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** Feasible sequential quadratic programming** algorithms are methods for solving

*nonlinearly constrained optimization problems*or

*nonlinear programming problems*. As the name suggests, feasible SQP methods constrain all of the iterates to be feasible. As a result, they are more expensive than standard SQP algorithms, but they are useful when the objective function \(f\) is difficult or impossible to calculate outside the feasible set or when termination of the algorithm at an infeasible point is undesirable. The code FSQP solves problems of the form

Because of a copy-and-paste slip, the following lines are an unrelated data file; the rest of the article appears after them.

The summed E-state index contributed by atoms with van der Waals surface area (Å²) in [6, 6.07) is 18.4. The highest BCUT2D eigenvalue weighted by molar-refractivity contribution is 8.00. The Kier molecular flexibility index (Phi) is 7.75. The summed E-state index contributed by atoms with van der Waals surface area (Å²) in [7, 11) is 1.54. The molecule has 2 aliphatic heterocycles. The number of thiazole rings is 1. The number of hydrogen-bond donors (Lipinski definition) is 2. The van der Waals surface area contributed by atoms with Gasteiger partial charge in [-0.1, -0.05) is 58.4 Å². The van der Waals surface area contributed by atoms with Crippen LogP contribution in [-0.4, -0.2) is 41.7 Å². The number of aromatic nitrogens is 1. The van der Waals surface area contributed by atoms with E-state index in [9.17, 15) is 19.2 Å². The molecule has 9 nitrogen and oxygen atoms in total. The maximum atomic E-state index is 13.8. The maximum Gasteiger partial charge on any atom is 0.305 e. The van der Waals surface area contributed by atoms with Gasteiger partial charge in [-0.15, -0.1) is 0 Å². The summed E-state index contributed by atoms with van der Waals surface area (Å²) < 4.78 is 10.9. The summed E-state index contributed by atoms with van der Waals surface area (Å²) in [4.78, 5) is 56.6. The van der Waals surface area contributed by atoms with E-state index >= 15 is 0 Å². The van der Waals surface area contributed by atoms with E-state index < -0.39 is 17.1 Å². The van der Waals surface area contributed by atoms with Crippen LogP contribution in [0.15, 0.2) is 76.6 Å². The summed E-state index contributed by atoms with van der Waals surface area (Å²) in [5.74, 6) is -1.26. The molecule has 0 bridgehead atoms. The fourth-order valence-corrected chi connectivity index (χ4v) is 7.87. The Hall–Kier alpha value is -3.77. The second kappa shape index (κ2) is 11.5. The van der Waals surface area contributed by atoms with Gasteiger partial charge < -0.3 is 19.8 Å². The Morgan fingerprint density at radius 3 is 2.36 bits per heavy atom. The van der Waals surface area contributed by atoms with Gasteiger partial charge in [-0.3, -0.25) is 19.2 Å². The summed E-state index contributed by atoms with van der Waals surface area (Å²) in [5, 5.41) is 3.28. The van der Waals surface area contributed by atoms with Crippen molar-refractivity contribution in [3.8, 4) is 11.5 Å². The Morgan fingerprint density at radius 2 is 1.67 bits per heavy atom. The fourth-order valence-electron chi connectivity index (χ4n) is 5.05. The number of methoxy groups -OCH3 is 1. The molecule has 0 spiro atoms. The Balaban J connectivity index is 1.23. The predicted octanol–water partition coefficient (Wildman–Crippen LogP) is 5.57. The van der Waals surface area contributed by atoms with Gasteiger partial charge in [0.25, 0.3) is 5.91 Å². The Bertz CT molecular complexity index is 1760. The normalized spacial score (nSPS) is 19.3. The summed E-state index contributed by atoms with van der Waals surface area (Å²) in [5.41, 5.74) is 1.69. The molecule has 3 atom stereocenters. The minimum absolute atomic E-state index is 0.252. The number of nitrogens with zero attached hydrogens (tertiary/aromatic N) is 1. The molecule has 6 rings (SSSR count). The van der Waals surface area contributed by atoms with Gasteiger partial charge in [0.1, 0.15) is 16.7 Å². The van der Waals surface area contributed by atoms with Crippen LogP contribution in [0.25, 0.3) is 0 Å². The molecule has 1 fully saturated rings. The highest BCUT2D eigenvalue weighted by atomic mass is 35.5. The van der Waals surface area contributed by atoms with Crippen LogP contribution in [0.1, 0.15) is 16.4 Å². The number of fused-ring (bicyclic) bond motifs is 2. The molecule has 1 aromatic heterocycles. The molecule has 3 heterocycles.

\[\min \{ f(x) : c(x) \leq 0, Ax=b \}\]

In this algorithm, the step is defined as a combination of the SQP direction, a strictly feasible direction (which points into the interior of the feasible set) and, possibly, a second-order correction direction. This mix of directions is adjusted to ensure feasibility while retaining fast local convergence properties. Feasible algorithms have the additional advantage that the objective function \(f\) can be used as a merit function, since, by definition, the constraints are always satisfied. FSQP also solves problems in which \(f\) is not itself smooth but instead is the maximum of a finite set of smooth functions

\[f_i : \mathbb{R}^n \rightarrow \mathbb{R}.\]